Ok, Go.

By 9:33 PM

Ok I'll admit that perhaps I'm just a tad bit addicted to this Greek show. I think they send out a very good message -- a very wholesome show... There's a little that everyone can take from it.

So at the end of every episode I have a compulsion to write an elaborate post about the life lessons learnt via viewing, but then I get tired and distracted and... fall asleep.

So before my bed catches me, I shall post quick and run.

The last episode I watched was "High & Dry" Epi. 4, Season 3. There were many themes happening in this episode like forgiveness, self-confidence/believing in yourself, etc but the one that stood out most to me was the irony of religion with a sub-theme of friendship and betrayal.

In the show, the essential plot revolves around the lives of the Cartright brother and sister - Casey and Rusty. Casey is the cool sorority chick and Rusty is the geeky, lanky little brother who wants (and now is) to be in a fraternity and be more like his sister.

Rusty is in the AP Honors Science department of the school... which means he's considered to be so smart they have dorms assigned for these like-grade/minded kids. His roommate Dale is a firm Christian who does everything through Jesus Christ and was heading the purity pledge community of the school.

SO.. Dale ended up losing his virginity a few episodes back, completely regrets it and he's overwhelmed with guilt to the point where he and "JC" aren't "down" at the moment.

Rusty, with his hectic social life at the Frat house made a poor decision which dropped his grade in Organic Chemistry to a D. His first D ever, and the lowest in the class. He worked overtime with the Prof to see if he could do extra and brought the grade up to a C. Through conversation with Dale, he decides he wants to do a project so as to be known for more than his single D grade. Mind you, he scored higher grades than Dale all-round effortlessly to get into the Honors department and such.

They go to this Professor book signing gathering. Rusty's on the prowl to find a Professor willing to sponsor his project with the help of Dale. Dale essentially warns him away from all the Professors Rusty queries about, especially the Professor that wrote the book who the book signing event is for. Dale "brb" him with the promise of coming back to help...Eventually Rusty summons up the courage and decides he's going to try on his own anyways, approaches the book-signing Prof. and starts to pitch his idea. The Prof is all for it except for one problem - he already green lighted one brilliant student already, he's never heard of Rusty before, he offers Rusty a position to help the guy with his project and the only other glitch is that the person is an athiest.

Who is this guy? No other than his best buddy Dale. Naturally Rusty is peeved. His Frat. big brother runs intervention and reminds Rusty that one of the commandments of the the frat house is to "never let conquest get in the way of friendship." Rusty forgives him. Dale barely offers much of an apology, if to call his utterances such.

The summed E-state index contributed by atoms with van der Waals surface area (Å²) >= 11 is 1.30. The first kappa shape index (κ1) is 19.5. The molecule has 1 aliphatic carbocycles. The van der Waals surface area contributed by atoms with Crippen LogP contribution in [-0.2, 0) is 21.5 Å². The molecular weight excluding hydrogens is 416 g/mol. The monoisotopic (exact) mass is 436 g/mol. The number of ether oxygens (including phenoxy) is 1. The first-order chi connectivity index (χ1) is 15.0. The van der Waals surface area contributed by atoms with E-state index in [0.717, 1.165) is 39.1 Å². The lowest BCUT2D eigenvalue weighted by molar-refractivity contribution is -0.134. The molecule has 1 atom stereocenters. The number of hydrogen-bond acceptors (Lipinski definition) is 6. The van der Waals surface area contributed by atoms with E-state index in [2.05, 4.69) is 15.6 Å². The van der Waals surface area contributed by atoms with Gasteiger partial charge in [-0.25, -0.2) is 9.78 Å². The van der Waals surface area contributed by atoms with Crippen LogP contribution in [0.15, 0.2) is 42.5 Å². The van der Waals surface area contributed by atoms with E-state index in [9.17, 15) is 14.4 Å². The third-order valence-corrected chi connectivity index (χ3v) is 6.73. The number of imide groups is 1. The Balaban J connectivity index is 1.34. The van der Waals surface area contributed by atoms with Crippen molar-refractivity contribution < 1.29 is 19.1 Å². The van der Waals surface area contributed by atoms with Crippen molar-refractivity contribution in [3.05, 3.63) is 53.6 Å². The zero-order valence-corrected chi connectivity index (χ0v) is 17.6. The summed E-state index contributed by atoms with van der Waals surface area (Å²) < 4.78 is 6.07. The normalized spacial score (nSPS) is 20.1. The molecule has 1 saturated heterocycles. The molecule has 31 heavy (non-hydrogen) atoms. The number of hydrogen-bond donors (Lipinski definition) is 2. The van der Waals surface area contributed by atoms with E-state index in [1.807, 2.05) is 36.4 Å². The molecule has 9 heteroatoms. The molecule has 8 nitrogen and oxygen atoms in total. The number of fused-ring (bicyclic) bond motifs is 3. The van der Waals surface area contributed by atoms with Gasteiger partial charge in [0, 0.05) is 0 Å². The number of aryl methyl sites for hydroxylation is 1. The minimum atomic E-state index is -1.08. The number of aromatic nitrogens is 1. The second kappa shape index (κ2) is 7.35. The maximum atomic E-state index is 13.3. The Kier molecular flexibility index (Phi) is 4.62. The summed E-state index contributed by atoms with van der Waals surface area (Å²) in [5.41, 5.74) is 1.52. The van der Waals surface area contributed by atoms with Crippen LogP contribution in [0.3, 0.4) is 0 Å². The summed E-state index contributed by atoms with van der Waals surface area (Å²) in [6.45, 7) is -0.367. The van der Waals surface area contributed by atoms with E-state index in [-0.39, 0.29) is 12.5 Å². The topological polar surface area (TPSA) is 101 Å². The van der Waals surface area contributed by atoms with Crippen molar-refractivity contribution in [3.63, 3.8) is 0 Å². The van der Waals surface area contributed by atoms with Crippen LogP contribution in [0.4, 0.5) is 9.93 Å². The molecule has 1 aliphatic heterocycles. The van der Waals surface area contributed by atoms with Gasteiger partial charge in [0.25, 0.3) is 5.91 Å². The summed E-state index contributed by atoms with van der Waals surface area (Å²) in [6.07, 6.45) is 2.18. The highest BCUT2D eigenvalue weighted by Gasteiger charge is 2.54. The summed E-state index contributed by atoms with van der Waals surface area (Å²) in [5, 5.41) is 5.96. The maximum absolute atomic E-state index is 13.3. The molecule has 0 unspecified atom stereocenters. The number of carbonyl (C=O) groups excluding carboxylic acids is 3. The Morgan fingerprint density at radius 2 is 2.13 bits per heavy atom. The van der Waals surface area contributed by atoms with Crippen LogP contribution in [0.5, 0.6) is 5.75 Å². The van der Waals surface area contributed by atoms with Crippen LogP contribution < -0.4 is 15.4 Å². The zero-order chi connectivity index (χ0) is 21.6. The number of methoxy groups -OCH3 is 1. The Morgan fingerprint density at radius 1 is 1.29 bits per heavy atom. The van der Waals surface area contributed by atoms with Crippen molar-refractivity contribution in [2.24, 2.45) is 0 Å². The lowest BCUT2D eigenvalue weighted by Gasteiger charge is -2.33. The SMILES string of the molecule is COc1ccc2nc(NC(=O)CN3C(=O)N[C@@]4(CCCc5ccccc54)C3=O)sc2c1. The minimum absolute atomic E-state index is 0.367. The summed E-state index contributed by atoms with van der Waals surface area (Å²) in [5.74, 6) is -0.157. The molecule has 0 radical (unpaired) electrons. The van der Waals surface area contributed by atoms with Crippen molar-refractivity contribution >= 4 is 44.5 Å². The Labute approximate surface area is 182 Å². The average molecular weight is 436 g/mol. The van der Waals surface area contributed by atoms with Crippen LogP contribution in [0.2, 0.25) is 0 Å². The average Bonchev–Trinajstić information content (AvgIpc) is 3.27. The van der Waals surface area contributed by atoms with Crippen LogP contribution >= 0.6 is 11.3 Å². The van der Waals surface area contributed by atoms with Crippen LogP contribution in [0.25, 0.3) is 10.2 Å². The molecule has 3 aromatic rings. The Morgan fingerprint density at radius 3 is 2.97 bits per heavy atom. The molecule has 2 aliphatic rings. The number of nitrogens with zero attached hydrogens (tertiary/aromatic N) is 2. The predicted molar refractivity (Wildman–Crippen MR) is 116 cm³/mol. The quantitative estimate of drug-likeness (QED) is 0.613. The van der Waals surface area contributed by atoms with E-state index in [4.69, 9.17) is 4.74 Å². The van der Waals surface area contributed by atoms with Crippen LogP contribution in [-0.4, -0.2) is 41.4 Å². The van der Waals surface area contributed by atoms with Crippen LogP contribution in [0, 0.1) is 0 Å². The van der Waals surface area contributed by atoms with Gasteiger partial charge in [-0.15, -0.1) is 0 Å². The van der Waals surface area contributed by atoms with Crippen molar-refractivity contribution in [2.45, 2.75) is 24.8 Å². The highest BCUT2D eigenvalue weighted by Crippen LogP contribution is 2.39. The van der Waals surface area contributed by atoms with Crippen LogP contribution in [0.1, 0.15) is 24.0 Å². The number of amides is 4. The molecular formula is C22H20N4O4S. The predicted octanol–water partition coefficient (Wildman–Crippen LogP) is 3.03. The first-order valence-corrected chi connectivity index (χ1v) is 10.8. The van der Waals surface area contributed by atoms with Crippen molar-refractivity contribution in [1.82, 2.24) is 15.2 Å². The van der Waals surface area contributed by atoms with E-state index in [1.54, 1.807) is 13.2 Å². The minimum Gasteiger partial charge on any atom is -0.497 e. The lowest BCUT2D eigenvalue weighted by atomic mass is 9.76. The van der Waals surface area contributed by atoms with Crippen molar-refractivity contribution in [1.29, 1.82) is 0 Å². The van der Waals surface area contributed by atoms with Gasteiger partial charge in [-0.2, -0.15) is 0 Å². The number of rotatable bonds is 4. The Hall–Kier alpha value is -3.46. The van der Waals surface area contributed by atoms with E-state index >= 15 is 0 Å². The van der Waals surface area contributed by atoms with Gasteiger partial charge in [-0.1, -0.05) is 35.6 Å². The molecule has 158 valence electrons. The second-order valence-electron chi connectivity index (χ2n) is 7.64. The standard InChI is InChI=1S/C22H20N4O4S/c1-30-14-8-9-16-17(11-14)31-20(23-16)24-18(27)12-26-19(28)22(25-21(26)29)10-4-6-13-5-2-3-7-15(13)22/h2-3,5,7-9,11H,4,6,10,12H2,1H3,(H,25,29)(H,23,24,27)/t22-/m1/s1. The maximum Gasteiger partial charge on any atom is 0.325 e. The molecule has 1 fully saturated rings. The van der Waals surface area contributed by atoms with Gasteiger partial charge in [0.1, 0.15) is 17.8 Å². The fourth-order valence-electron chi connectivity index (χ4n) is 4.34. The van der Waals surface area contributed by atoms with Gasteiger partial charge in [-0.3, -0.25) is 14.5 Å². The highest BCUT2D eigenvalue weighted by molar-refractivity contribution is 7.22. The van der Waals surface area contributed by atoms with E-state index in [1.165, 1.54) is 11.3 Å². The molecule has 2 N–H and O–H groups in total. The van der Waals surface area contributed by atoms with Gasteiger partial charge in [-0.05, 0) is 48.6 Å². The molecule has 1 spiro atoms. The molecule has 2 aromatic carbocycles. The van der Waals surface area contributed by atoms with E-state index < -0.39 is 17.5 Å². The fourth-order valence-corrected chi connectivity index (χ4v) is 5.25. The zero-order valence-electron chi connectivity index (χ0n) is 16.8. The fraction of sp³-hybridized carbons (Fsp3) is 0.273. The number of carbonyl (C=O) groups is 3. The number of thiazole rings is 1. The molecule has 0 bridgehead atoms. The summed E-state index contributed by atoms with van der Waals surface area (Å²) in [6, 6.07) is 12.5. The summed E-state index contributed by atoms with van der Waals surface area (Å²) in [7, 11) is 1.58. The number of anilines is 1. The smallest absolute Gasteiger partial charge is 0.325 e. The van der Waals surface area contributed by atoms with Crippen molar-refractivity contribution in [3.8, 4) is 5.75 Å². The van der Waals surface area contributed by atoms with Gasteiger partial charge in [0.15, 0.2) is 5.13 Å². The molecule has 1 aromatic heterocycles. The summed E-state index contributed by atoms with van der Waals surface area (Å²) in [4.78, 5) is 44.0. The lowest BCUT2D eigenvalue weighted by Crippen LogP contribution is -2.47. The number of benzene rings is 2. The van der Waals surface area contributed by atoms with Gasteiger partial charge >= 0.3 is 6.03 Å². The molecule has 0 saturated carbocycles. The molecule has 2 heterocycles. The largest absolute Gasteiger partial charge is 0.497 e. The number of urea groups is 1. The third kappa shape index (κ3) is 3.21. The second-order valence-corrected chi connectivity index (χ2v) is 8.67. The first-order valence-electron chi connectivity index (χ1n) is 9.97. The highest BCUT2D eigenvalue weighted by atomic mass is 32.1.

In the end, Rusty approaches his Prof that helped him improve his midterm grade and the Prof finally caved and decided to sponsor him.

What I thought was ironic was that Dale is the Christian ambassador on the show. He's human as well... But the show represented real life situations where regardless of your religion, backgrounds, etc. people would still screw you over, backstab you, slit your throat or undermine you in a heartbeat if it means having their way or suits their purposes. If the situation was reversed, considering the necessity of the project for Rusty, was Dale in need, Rusty would not have done the same thing Dale did to him. Dale even lied about his religious beliefs to score the position... I mean, what he did was wrong on so many different levels...

But in the end, he proved to be just as bad as that which he condemns (the Greek frat/sor. system)... And the same Frat guys seem to be more respectable in that situation just by the maturity of how it was handled, if not anything else.

I dunno... it was very poignant to me. Perhaps because I'm not particularly religious but I'm constantly surrounded by religious people who seem to be God's worst ambassadors for trying to convert me. That scene between Dale and Rusty is just testimony of a real life situation that just proves it's not so much about religion or which God you believe in...

Certain things just have to come from the inside... it's inherent within your being. If you have good values and an overall sense of goodness, there's just certain things you just won't do. And you won't rationalize your way out of it, and even if you did, you'd reconcile you were wrong. You can't fake sincerely being a good friend, nor can you fake acting selfishly to serve your own purposes.


Shelli out

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